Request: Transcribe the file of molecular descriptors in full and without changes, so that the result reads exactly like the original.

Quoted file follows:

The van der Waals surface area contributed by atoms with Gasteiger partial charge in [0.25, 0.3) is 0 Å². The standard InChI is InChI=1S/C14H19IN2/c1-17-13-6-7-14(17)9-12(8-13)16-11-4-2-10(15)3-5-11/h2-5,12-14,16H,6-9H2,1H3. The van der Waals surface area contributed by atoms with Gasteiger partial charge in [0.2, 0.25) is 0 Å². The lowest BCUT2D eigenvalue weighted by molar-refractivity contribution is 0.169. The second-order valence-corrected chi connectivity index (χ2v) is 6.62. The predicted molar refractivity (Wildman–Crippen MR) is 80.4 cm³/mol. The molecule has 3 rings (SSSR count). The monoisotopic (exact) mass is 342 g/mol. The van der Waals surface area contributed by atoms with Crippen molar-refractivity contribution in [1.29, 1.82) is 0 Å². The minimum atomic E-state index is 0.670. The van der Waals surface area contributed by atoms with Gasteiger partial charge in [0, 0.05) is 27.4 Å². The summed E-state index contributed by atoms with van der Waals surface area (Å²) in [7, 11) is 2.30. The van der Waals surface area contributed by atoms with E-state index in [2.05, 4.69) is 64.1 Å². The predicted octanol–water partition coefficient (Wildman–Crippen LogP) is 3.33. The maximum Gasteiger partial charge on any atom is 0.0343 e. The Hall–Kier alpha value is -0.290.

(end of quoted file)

The van der Waals surface area contributed by atoms with Gasteiger partial charge in [0.25, 0.3) is 0 Å². The standard InChI is InChI=1S/C14H19IN2/c1-17-13-6-7-14(17)9-12(8-13)16-11-4-2-10(15)3-5-11/h2-5,12-14,16H,6-9H2,1H3. The van der Waals surface area contributed by atoms with Gasteiger partial charge in [0.2, 0.25) is 0 Å². The lowest BCUT2D eigenvalue weighted by molar-refractivity contribution is 0.169. The second-order valence-corrected chi connectivity index (χ2v) is 6.62. The predicted molar refractivity (Wildman–Crippen MR) is 80.4 cm³/mol. The molecule has 3 rings (SSSR count). The monoisotopic (exact) mass is 342 g/mol. The van der Waals surface area contributed by atoms with Crippen molar-refractivity contribution in [1.29, 1.82) is 0 Å². The minimum atomic E-state index is 0.670. The van der Waals surface area contributed by atoms with Gasteiger partial charge in [0, 0.05) is 27.4 Å². The summed E-state index contributed by atoms with van der Waals surface area (Å²) in [7, 11) is 2.30. The van der Waals surface area contributed by atoms with E-state index in [2.05, 4.69) is 64.1 Å². The predicted octanol–water partition coefficient (Wildman–Crippen LogP) is 3.33. The maximum Gasteiger partial charge on any atom is 0.0343 e. The Hall–Kier alpha value is -0.290.